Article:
It was a lie. It had to be a lie. "So. . .what? I can just grab Will and. . ."

"William will stay safe with us, Sir. You can be sure he will be safe, protected, and loved, always." Billy had turned to leave again.

Rage had welled up inside Mulder, so strong and potent and overwhelming that it almost froze him. "You expect me to leave him behind?" he whispered through clenched teeth.

"No, Sir, we do not. But the choice is yours. Have a nice day."

Mulder closed his eyes against the memory. A nice day? As if he remembered how that was done.

He shifted again. It had been obvious to Mulder from the beginning that Billy had some sort of imperfect access his own thoughts, and it had become clear in short order that Billy knew what was going on in William's mind, too. Mulder had always assumed it was a one way relationship -- he and Will threw the psychic passes, Billy and the gang caught them. But lately, he had to wonder.

Skellie, New York? Danah Ave? Someone was trying to send a message, but what message, exactly? Billy had always been top dog, seemingly omniscient, yet the blatant clues on the drugstore bag seemed to go right over his abnormally muddled head.

So if Billy wasn't the one trying to tell him something, who was? Ray? Dee? Someone on the outside?

And whoever it was, why were they screwing it up so badly?

The sofa sighed as he rolled over. A sharp, unexpected pain shot through his thigh. He winced and sat up, examining the sore spot. A lump was forming, purple and swollen, where he and the desk had met during Billy's bottle opening demonstration.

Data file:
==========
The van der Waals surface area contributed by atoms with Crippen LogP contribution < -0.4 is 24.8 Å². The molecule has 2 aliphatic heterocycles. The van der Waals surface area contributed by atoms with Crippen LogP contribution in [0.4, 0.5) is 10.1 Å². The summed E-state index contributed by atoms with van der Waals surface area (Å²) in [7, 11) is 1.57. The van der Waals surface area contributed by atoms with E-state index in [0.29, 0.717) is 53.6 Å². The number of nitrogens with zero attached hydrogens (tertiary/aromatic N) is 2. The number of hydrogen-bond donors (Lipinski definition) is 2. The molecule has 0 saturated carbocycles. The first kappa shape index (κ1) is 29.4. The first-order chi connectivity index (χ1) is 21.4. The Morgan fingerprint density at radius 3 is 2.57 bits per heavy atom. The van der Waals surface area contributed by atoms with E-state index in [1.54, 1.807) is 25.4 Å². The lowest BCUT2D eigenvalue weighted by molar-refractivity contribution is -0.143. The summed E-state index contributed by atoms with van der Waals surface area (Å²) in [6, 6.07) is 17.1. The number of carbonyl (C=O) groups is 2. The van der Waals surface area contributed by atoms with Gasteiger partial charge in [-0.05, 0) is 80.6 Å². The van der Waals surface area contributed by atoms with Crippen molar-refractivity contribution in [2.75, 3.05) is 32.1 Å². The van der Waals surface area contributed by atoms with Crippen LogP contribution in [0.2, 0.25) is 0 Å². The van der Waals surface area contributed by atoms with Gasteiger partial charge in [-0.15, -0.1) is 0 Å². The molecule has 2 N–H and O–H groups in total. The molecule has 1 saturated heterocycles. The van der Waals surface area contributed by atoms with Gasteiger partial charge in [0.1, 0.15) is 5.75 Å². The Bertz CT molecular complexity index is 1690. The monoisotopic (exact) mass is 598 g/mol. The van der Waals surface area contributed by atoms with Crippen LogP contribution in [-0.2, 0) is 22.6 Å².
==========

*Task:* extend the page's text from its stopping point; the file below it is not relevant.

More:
That was also troublesome. Billy hadn't so much as threatened Mulder over the course of the past year; he had certainly never raised a hand against him since their arrival in Toronto, and Mulder had no doubts that if Billy had wanted him dead the day of their confrontation at Parenti Medical, he would have been. Even when Mulder had been at his most rebellious, Billy had treated him with nothing short of deference. He was sure Billy hadn't intended to hurt him this morning -- there had been no malice in that shove. His host had simply been on a mission; Mulder had simply been in the way.

So why, he wondered, had Billy been so desperate this morning? And why so adamant about getting Mulder's permission to administer that medicine to Will? Clearly, it didn't matter, in the end, if Mulder gave his permission or not. Billy had certainly never sought it in other matters. Something had changed, but what?

Mulder wondered how much longer Billy and the rest of the hounds would continue the pretense of seeking Mulder's cooperation in all these matters. Up to this point, Will's wants had been simple and fairly harmless - If he wanted a toy, a dog, or a sandbox, Billy saw to it that he got them, no questions asked. But Will was growing, becoming more determined and more self-aware. What would happen when William wanted a Ferrari, an airplane, a gun? What would happen when Mulder said 'no'?

What WOULD happen?

Ominous thoughts circled his sleep-deprived mind like ravenous vultures. He shook his head, hoping to clear it, dry-scrubbed his face, and yawned. He needed to get up, to ice his thigh, to get some strong coffee into him, to get his thoughts organized, to. . .

"Dada!" Will's voice, coming from the far side of Mulder's bedroom door, echoed down the hallway, "Dadadadada! Out!"

Out, Mulder thought. Maybe that's what he needed. Maybe that's what they both needed. "Coming, buddy." Mulder rose and went down the hallway.